Regarding Chris Asendorf's letter to the editor (April 10), I would make the following observations:
The BioIsoprene mentioned in his letter is still a Hydrocarbon, albeit man made, rather than created in the earth by he who created all things. The tire, now being tested by Goodyear, is still not in production and it may be some time before it is.
The Telsa Motor Co. is having some difficulty in getting their first car to market. There are some design problems that they are working on and it's expensive. It appears it will be a great car, when all the bugs are worked out. But it will still need to be charged with electricity that is most often generated by natural gas, coal or atomic energy.
All the other sources of electrical generation -- solar, geothermal, hydroelectric, wind power -- are not sufficient to supply our great USA, with the energy needed to keep us competitive in the world.
Now let's take a closer look at all battery powered cars. All batteries sooner or later die and must be replaced and recycled, not an inexpensive proposition. If you want to take a trip of anything over 200 to 300 miles, you'd better have plenty of time to spare, to recharge the battery and hope you can find a place to charge it, on the road.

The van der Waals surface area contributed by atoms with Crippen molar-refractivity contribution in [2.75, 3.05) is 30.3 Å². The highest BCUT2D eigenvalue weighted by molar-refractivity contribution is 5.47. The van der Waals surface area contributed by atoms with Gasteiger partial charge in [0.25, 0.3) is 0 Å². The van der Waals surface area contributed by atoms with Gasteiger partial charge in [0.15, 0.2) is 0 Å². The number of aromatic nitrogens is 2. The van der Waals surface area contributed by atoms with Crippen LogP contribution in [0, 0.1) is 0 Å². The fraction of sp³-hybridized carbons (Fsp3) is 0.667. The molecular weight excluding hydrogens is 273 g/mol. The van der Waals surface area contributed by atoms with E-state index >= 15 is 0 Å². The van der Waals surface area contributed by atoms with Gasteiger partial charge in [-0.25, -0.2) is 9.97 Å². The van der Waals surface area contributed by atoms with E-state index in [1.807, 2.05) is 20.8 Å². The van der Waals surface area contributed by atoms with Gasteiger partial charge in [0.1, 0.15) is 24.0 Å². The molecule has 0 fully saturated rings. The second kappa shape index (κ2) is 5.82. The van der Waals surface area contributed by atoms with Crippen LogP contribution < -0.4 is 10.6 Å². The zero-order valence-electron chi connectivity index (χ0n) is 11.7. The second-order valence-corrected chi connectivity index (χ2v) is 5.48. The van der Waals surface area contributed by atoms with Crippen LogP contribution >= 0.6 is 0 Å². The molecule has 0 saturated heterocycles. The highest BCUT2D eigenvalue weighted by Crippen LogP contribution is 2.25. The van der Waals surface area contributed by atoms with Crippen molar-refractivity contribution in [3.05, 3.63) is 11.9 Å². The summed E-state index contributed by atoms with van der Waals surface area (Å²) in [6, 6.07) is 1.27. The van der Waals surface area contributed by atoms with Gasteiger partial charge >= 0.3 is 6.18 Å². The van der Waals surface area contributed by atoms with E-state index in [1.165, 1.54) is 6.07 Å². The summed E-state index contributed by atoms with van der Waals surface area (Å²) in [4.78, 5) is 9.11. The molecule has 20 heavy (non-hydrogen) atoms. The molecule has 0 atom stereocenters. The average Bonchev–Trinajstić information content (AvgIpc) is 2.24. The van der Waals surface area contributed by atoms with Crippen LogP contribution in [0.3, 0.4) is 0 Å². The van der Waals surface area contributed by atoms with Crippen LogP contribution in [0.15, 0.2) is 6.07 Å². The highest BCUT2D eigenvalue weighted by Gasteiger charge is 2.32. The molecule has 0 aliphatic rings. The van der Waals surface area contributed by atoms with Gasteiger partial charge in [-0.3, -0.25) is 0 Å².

Not all current hydrocarbon lubricants have a synthetic replacement and those that do still need crude oil by-products to package, transport, store and sell. If you think that synthetic oil for automobiles is less expensive than hydrocarbon based oils, check out Mobil 1 and see the price compared to a top motor oil like Chevron DELO or Chevron Supreme. Even our trusty old lubricating friend, WD-40, is made with a hydrocarbon base.
Now as to Mr. Asendorf's lifestyle, whatever it might be, I can't help but wonder how he heats his home. Is it with natural gas, electricity or propane? What kind of clothes does he wear? If they come from cotton, or any of the synthetic materials, they all come from and by the use of crude oil. And how does he travel? I hope it's by foot, barefoot that is, as all shoes come from, in one form or another, by the use of crude oil by-products. If he's going to talk the talk, he should walk the walk.
Robert J. Stanton